Though I’ll admit I haven’t actually played a Call of Duty campaign since Black Ops 2, I liked the idea of playing it with my friends, having a more co-op experience in a Call of Duty game, but to me it just felt emtpy. Even with friends it felt completely flat. I couldn’t get invested in the game’s story, for the most part I found it fairly forgettable and due to the nature of the game, I also found it quite confusing. Is what we’re experiencing real, or is it just a memory as such?
Also, the game’s campaign was said to be more of an open-world arena where players could choose their paths, but again I felt this also fell flat on its face as no matter what, you always ended up at the same point, and more often than not, depending on the route that I decided to take, I’d always end up with one or two stragglers shooting at me from the beginning of that particular area.
Although I was excited about the idea of a campaign which me and my wife and a few friends could play, I felt quite disappointed with what the end result actually was. Sure, it’s fantastic that I can play a campaign mode with my wife, or with other friends from across the world, but it did feel very much like a solo experience throughout.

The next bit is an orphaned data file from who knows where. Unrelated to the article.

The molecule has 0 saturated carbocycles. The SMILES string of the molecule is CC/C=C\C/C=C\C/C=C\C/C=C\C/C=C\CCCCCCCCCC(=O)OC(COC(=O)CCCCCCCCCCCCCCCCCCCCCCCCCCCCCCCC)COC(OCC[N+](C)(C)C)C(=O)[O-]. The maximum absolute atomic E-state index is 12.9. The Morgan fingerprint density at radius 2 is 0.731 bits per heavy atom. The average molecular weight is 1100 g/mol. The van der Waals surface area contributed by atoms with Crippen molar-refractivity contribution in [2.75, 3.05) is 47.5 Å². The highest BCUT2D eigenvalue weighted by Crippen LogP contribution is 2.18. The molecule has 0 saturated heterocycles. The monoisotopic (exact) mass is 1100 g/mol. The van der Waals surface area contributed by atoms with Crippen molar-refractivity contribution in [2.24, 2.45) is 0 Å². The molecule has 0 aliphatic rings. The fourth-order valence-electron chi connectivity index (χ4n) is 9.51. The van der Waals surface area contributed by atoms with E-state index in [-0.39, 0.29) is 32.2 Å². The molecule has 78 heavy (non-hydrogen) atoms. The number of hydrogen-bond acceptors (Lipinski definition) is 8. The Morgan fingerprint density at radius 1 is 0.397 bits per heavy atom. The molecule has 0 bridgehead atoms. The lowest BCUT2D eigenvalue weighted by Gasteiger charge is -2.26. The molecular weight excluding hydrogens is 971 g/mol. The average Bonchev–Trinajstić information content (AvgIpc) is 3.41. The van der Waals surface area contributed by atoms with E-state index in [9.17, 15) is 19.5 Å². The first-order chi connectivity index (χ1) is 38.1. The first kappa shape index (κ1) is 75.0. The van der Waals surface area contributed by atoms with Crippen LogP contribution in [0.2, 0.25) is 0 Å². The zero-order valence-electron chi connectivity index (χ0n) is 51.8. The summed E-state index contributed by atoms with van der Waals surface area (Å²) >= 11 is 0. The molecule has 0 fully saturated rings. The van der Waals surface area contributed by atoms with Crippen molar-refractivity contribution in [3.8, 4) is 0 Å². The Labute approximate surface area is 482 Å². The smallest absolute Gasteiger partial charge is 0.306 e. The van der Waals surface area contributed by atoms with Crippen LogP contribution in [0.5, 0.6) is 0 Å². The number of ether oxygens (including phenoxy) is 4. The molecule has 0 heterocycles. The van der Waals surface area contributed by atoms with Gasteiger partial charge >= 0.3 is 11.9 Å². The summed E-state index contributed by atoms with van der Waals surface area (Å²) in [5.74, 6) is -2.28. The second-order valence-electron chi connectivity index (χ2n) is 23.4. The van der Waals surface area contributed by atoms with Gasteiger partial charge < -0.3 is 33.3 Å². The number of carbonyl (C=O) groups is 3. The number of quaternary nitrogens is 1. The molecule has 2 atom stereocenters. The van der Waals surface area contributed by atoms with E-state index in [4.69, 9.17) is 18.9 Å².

Visually, the game looks great. Having played on both the Xbox One and PlayStation 4 versions, I have no complaints about the way the game looks at all. At points I did feel that the games framerate slowed down a little, especially when there was a lot going on, but all in all it was visually pleasing, even the transition from live gameplay to a gameplay rendered cut-scene.
Fortunately, as with all Call of Duty games, there’s a redeeming factor, and that’s the mode you’re likely going to spend all of your time playing. The multiplayer mode. And while for the most part it’s a top-notch multiplayer, there are a few things which I’m once again disappointed about.
One of those things is how complicated the multiplayer mode has become. Where Call of Duty 4: Modern Warfare introduced some mild class customisation which has gradually been expanded upon with each game, Black Ops 3 takes the biscuit when it comes to the sheer amount of options available, despite only a few things being made available when you first begin your multiplayer campaign.
The game as a whole is pretty perfect. It’s your typical Call of Duty multiplayer with the addition of wall running and boost jumping. This expands slightly on the boosting added to Advanced Warfare, and for the most part it works, really well. It does take some getting used to, especially because we’ve always found that avoiding walls is a good thing, but once you get the hang of leaping around the battlefield, you can really switch up your game.